A strain isolated from a soil sample collected from a field at Origuchi, Akune City, Kagoshima-Ken was shake-cultured in a medium containing starch, glucose, peptone and meat extract, and the culture filtrate exhibited inhibition diameters of 13.5 mm to Staph. aureus 209P, 22.0 mm to Mycobacterium 607 and 19.0mm to M. phlei. As reported in another paper by Akita et al.1), the antibiotic was isolated and named labilomycin. This paper describes characters of the strain producing this antibiotic.
Antiprotozoal activities were reported on some antibacterial and antifungal antibiotics with strong toxicity. The antibiotic substances which inhibit or destroy protozoa are presumed to have general cytotoxicity. Antibiotics having a very broad spectrum, e.g. substances active against bacteria and protozoa can be expected to be more toxic than antibiotics with a specific activity only against protozoa. This presumption indicates the importance of including an antiprotozoal test already into the primary screening course. This paper reports the screening method which has been used in the authors laboratory.
Among fungi isolated from the sample of Chinese soil, several cultures exhibiting antiprotozal activity were selected by the specific screening method for antiprotozoal antibiotics1). One of these cultures was identified as Aspergillus fumigatus. We succeeded in isolating an antiprotozoal substance produced by this strain in pure, crystalline form. This antibiotic was confirmed to be a new antibiotic inhibiting Trypanosoma cruzi, and we named it trypacidin. Besides trypacidin, this strain produced at least one other antibiotic active against Bacillus subtilis, though we have not attempted to isolate or characterize this substance. In this paper are described the isolation method of trypacidin as well as some physical, chemical and biological properties of this substance.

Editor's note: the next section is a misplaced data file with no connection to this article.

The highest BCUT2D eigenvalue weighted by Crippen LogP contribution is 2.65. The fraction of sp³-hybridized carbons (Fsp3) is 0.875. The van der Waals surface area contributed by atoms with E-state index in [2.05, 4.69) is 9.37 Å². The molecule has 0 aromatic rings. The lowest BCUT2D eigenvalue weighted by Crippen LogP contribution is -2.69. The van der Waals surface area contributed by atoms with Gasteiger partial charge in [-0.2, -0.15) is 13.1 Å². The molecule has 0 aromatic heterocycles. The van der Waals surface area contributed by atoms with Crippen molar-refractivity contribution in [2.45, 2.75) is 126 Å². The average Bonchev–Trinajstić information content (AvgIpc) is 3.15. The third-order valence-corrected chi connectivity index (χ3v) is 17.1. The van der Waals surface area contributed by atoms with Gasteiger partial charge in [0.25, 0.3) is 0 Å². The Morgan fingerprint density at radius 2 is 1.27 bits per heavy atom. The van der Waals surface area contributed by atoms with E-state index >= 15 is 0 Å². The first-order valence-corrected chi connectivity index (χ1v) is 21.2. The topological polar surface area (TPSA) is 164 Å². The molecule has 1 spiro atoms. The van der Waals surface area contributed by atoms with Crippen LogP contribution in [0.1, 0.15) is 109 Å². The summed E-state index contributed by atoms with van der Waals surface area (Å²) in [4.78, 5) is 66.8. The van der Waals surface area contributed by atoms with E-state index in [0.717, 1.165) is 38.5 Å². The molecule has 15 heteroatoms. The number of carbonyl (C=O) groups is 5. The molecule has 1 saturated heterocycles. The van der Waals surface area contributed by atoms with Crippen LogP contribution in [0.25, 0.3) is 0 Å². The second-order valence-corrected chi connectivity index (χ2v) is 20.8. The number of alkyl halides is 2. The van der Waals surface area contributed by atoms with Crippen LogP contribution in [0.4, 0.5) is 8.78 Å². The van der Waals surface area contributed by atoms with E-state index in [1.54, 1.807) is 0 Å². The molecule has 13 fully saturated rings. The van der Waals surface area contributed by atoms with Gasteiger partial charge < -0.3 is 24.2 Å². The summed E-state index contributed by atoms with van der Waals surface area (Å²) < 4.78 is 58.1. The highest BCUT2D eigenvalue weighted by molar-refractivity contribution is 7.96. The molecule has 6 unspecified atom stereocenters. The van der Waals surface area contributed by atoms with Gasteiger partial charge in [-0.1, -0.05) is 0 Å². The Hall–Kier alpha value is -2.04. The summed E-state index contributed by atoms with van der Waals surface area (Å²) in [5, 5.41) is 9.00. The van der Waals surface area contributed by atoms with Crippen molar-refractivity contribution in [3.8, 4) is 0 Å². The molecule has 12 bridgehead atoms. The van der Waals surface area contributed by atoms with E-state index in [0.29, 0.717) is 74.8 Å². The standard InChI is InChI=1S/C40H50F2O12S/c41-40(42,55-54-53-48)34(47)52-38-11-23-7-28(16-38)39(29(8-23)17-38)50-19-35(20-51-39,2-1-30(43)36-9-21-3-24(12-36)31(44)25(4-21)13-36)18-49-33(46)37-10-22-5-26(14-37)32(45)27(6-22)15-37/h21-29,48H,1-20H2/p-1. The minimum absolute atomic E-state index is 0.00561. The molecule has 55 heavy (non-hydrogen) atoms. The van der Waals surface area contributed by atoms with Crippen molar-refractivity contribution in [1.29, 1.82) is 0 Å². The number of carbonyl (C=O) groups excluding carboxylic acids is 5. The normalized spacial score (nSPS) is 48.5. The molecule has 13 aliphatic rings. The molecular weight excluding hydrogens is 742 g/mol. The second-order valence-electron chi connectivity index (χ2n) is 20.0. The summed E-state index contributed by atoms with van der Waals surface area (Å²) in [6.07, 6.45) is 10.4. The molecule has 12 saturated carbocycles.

After the discovery of trypacidin, which is an antibiotic with specific antiprotozoal activity1,2), we studied the in vivo activity of this substance.
In the first preliminary experiments on the effect of trypacidin on the tissue culture of HeLa cells infected with Trypanosoma cruzi and Toxoplasma gondii, trypacidin exhibited a pronounced inhibitory effect on the intracellular forms of both parasites. The results of these experiments will be published elsewhere. This paper deals with the effect of trypacidin on experimental toxoplasmosis of mice. We are now also studying the effect of trypacidin on experimental Chagas’ disease and will publish the results later.
Angustmycins A and C, produced by Streptomyces hygroscopicus, are nucleoside antibiotics: angustmycin A is 6-amino-9-(L-1,2-fucopyranoseenyl)-purine and angustmycin C 6-amino-9-(β-D-psicofuranosyl)-purine.1–4) They were observed to exhibit an inhibitory activity against experimental infections and transplantable tumors in animals6).
The activity of angustmycins A and C was reversed by adenosine, guanosine, guanine and related substances. It indicated that both angustmycins may act as antimetabolites in purine biosynthesis. The inhibition index suggested that guanosine synthesis is more interfered than adenosine synthesis in the presence of angustmycins. 5)
This paper describes the results of further experiments concerning the mode of action of these nucleoside antibiotics, indicating that both angustmycins may inhibit the process of biosynthesis of guanosine monophosphate from xanthosine monophosphate.